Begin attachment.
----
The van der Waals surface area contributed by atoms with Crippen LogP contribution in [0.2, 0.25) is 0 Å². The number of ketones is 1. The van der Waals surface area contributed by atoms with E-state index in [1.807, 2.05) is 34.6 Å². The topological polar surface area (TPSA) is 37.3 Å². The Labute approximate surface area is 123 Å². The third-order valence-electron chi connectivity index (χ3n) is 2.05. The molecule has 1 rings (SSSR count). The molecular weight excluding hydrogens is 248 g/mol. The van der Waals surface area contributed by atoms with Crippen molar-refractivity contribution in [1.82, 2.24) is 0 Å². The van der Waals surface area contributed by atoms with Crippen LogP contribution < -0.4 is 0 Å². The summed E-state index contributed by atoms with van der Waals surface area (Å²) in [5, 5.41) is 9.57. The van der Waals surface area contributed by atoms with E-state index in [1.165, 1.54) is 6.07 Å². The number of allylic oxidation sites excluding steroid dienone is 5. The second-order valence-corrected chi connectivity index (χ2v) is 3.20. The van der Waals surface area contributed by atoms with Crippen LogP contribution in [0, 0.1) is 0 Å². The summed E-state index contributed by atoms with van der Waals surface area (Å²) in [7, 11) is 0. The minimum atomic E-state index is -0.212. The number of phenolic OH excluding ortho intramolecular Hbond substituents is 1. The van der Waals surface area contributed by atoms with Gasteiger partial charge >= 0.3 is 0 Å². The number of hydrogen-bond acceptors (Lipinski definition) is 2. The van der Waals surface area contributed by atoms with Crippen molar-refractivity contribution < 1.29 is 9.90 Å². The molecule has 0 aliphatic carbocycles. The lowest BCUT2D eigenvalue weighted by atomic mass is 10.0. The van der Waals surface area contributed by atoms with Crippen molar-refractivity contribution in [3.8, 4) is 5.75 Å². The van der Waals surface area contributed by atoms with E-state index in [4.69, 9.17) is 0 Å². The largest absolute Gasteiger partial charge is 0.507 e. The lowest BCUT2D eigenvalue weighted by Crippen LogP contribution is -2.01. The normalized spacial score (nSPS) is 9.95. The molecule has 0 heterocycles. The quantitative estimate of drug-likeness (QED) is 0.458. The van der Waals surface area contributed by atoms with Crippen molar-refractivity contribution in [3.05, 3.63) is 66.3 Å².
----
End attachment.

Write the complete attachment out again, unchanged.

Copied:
The van der Waals surface area contributed by atoms with Crippen LogP contribution in [0.2, 0.25) is 0 Å². The number of ketones is 1. The van der Waals surface area contributed by atoms with E-state index in [1.807, 2.05) is 34.6 Å². The topological polar surface area (TPSA) is 37.3 Å². The Labute approximate surface area is 123 Å². The third-order valence-electron chi connectivity index (χ3n) is 2.05. The molecule has 1 rings (SSSR count). The molecular weight excluding hydrogens is 248 g/mol. The van der Waals surface area contributed by atoms with Crippen molar-refractivity contribution in [1.82, 2.24) is 0 Å². The van der Waals surface area contributed by atoms with Crippen LogP contribution < -0.4 is 0 Å². The summed E-state index contributed by atoms with van der Waals surface area (Å²) in [5, 5.41) is 9.57. The van der Waals surface area contributed by atoms with E-state index in [1.165, 1.54) is 6.07 Å². The number of allylic oxidation sites excluding steroid dienone is 5. The second-order valence-corrected chi connectivity index (χ2v) is 3.20. The van der Waals surface area contributed by atoms with Crippen LogP contribution in [0, 0.1) is 0 Å². The summed E-state index contributed by atoms with van der Waals surface area (Å²) in [7, 11) is 0. The minimum atomic E-state index is -0.212. The number of phenolic OH excluding ortho intramolecular Hbond substituents is 1. The van der Waals surface area contributed by atoms with Gasteiger partial charge >= 0.3 is 0 Å². The number of hydrogen-bond acceptors (Lipinski definition) is 2. The van der Waals surface area contributed by atoms with Crippen molar-refractivity contribution < 1.29 is 9.90 Å². The molecule has 0 aliphatic carbocycles. The lowest BCUT2D eigenvalue weighted by atomic mass is 10.0. The van der Waals surface area contributed by atoms with Crippen molar-refractivity contribution in [3.8, 4) is 5.75 Å². The van der Waals surface area contributed by atoms with E-state index in [4.69, 9.17) is 0 Å². The largest absolute Gasteiger partial charge is 0.507 e. The lowest BCUT2D eigenvalue weighted by Crippen LogP contribution is -2.01. The normalized spacial score (nSPS) is 9.95. The molecule has 0 heterocycles. The quantitative estimate of drug-likeness (QED) is 0.458. The van der Waals surface area contributed by atoms with Crippen molar-refractivity contribution in [3.05, 3.63) is 66.3 Å².